Crops Insights

What to know about the invasive Spotted Lanternfly

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The Spotted Lanternfly is antagonizing parts of the Northeast and Mid-Atlantic U.S., and Extension offices are working hard to prepare for its spread

 

Up in the tree … is it a fly? A moth? Nope. It could be the Spotted Lanternfly, and it’s no superhero, rather a mighty nasty villain.

Whether you own just a few trees or a large orchard, this invasive pest made its American debut in 2014 and has been bedeviling producers ever since. Originally from Asian nations, its new target appears to the Northeast and Mid-Atlantic regions of the United States, although experts are concerned about its potential spread south and west. As with all pests, forewarned is forearmed, and state Extension offices around the country are loaded up with information free for your usage. If eggs and larvae are decorating your trees, now would be a good time to get into gear.

The Spotted Lanterfly

Lycorma delicatula, also known as a lanternmoth, is native to southern China, India, and Vietnam and was first spotted in Berks County, Pennsylvania, on September 22, 2014. Officials with the U.S. Department of Agriculture believe it hopped onto ships from a commercial stone business doing work in China, India, and Brazil and has been taking up residence here in the U.S. ever since. Technically a member of the Order Hemiptera and Family Fulgoridae, also known as plant-hoppers, the Spotted Lanternfly is part of a grouping of insects that includes true bugs, cicadas, aphids, and hoppers.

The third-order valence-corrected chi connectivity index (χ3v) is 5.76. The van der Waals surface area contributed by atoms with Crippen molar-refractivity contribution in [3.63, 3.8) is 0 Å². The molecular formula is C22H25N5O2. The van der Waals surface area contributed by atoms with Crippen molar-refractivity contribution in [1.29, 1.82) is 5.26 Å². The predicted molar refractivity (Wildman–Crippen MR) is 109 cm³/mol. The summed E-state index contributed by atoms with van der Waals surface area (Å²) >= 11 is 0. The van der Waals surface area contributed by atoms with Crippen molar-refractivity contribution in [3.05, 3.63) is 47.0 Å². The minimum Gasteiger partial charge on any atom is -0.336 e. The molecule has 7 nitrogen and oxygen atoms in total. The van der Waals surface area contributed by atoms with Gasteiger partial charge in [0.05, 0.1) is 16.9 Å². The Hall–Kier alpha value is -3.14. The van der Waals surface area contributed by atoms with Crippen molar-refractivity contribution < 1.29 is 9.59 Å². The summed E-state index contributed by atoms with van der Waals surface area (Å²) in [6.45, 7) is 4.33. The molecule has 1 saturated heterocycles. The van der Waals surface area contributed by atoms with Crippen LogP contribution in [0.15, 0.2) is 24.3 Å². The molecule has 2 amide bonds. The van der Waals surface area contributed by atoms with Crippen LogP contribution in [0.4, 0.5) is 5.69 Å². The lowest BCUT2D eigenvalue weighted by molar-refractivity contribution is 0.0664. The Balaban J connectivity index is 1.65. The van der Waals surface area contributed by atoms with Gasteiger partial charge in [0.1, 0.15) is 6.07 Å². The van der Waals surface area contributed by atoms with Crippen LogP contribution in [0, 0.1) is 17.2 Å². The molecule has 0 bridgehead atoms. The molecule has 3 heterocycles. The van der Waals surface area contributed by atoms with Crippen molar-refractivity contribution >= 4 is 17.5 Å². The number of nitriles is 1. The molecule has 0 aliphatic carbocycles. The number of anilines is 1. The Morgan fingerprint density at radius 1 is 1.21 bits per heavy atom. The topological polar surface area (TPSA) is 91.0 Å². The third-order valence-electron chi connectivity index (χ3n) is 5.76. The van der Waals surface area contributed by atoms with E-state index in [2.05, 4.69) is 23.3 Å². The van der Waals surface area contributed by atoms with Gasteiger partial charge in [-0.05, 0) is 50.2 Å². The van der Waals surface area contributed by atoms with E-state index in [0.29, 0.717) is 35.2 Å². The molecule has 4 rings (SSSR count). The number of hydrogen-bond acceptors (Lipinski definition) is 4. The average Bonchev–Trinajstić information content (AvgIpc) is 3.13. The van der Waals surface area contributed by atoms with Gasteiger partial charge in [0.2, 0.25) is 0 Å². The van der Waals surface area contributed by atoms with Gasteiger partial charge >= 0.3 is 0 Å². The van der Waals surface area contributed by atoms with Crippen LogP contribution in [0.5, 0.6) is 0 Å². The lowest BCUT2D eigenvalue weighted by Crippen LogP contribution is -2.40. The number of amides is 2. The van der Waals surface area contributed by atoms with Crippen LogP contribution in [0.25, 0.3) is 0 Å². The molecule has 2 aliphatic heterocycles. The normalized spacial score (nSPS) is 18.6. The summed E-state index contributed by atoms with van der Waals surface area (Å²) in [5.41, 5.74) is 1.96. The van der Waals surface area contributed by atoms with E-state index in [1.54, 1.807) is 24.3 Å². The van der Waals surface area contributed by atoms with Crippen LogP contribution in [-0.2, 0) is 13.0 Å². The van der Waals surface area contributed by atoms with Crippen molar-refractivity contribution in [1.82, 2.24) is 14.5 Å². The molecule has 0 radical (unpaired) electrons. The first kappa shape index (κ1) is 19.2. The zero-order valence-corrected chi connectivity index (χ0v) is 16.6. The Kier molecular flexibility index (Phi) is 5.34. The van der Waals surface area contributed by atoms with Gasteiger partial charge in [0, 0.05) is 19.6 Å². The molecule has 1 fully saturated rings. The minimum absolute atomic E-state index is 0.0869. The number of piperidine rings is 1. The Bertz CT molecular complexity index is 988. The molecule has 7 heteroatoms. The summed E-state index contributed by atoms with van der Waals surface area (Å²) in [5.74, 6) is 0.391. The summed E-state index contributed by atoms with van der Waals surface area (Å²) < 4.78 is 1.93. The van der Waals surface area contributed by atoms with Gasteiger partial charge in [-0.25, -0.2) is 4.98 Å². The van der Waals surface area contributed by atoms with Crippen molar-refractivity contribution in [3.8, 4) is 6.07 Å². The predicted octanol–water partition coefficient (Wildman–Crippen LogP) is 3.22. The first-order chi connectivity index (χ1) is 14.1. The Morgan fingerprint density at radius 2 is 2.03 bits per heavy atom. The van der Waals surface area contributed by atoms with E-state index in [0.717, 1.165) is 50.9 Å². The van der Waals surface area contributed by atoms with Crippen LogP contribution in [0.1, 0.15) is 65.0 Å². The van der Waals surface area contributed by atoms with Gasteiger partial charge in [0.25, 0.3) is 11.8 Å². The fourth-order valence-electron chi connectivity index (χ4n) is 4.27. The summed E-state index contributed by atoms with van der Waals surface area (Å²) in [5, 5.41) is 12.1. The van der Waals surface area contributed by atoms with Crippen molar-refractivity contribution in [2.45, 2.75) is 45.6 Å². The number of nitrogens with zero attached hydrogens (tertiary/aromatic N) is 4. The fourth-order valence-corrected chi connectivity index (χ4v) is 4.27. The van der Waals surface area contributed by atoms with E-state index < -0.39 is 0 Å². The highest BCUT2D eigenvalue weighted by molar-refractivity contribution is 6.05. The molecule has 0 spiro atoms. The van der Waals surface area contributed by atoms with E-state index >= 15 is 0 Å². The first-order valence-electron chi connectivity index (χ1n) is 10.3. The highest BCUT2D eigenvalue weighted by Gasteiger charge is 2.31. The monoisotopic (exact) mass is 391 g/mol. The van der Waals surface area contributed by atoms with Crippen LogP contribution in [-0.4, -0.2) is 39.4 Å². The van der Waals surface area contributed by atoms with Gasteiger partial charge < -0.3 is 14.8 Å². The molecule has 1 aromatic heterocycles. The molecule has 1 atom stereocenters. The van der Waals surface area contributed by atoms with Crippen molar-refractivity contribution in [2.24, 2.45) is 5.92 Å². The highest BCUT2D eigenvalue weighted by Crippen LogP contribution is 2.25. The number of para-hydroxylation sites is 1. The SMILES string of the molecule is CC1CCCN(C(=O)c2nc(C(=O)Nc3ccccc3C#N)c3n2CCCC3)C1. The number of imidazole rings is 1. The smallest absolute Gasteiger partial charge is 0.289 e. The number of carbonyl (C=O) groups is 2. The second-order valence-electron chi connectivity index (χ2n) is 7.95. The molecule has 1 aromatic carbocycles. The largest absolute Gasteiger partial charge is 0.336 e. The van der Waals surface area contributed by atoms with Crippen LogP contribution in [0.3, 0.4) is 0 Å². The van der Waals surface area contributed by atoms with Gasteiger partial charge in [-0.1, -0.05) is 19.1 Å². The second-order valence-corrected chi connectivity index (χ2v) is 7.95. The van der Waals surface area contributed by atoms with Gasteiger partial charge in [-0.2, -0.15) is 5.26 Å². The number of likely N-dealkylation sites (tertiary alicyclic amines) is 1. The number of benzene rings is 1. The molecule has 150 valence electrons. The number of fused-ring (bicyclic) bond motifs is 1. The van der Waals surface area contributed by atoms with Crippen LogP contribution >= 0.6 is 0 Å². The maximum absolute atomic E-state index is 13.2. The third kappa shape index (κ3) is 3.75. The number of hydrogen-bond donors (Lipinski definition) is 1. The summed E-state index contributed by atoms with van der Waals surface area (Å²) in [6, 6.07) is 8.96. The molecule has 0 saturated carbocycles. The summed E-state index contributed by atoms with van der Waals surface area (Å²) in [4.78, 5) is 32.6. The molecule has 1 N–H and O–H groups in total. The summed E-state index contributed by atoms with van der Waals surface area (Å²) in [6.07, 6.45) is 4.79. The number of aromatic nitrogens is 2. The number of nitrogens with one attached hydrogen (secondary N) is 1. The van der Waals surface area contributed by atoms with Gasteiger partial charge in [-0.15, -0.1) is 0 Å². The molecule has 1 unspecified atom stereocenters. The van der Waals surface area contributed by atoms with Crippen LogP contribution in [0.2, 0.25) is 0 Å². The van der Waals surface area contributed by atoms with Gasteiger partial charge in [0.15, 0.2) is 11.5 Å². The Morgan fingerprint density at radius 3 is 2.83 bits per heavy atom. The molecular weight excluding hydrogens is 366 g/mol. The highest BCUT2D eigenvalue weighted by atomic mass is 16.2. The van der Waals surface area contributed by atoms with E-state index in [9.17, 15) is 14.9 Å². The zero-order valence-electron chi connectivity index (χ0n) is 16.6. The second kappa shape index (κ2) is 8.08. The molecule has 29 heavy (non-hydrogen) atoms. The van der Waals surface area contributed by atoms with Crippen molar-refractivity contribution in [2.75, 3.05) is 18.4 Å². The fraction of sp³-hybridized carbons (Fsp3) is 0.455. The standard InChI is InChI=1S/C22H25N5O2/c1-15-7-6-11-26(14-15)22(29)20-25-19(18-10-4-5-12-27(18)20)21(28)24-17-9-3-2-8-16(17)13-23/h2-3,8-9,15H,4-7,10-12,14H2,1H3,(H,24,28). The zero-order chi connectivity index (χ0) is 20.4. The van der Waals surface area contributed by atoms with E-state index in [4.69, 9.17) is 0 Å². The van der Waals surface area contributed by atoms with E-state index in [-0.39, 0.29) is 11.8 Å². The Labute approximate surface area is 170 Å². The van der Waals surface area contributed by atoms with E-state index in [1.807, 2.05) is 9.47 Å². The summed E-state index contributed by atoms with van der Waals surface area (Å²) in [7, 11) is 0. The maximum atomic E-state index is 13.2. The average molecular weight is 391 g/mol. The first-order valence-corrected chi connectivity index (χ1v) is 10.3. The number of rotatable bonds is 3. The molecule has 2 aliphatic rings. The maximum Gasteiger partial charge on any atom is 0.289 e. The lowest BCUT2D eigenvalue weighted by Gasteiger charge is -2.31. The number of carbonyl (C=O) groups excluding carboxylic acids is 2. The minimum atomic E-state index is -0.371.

Adults are about one inch long by half an inch wide, with a forewing colored gray with black spots, and wings with black spots outlined in gray. Hind wings have contrasting patches of red and black with a white band, making for a distinctive appearance. Freshly laid egg masses appear to be coated with a white substance, and as they age, being to appear as if coated with gray mud. Very old egg masses look like to rows of 30 to 50 brown seed-like structures aligned into vertical columns, almost like gypsy moth egg masses.

The Spotted Lanternfly lays one egg cycle per year and the eggs remain over the winter months, hatching around May, with the nymphs undergoing four stages of maturation prior to adulthood. Adults tend to congregate together in large groups during the autumn months among the trees.

spotted lanternfly cluster
Image by Jana Shea, Shutterstock

Fruit tree lovers

The Spotted Lanterfly feeds on a wide range of fruit, ornamental, and woody trees, with the invasive pest plant Tree-of-Heaven being one of its favorites. But hops, plums, apricots, grape vines, peaches, oaks, pines, poplars, and maples are also among the 70 different plants this pest likes to target.

At present, the impact has been contained to the states Delaware, Maryland, New Jersey, New York, Pennsylvania and Virginia, but it’s something of a hitchhiker and quite capable of travelling great distances if its eggs are moved. Sightings in Pennsylvania, specifically, are on the rise.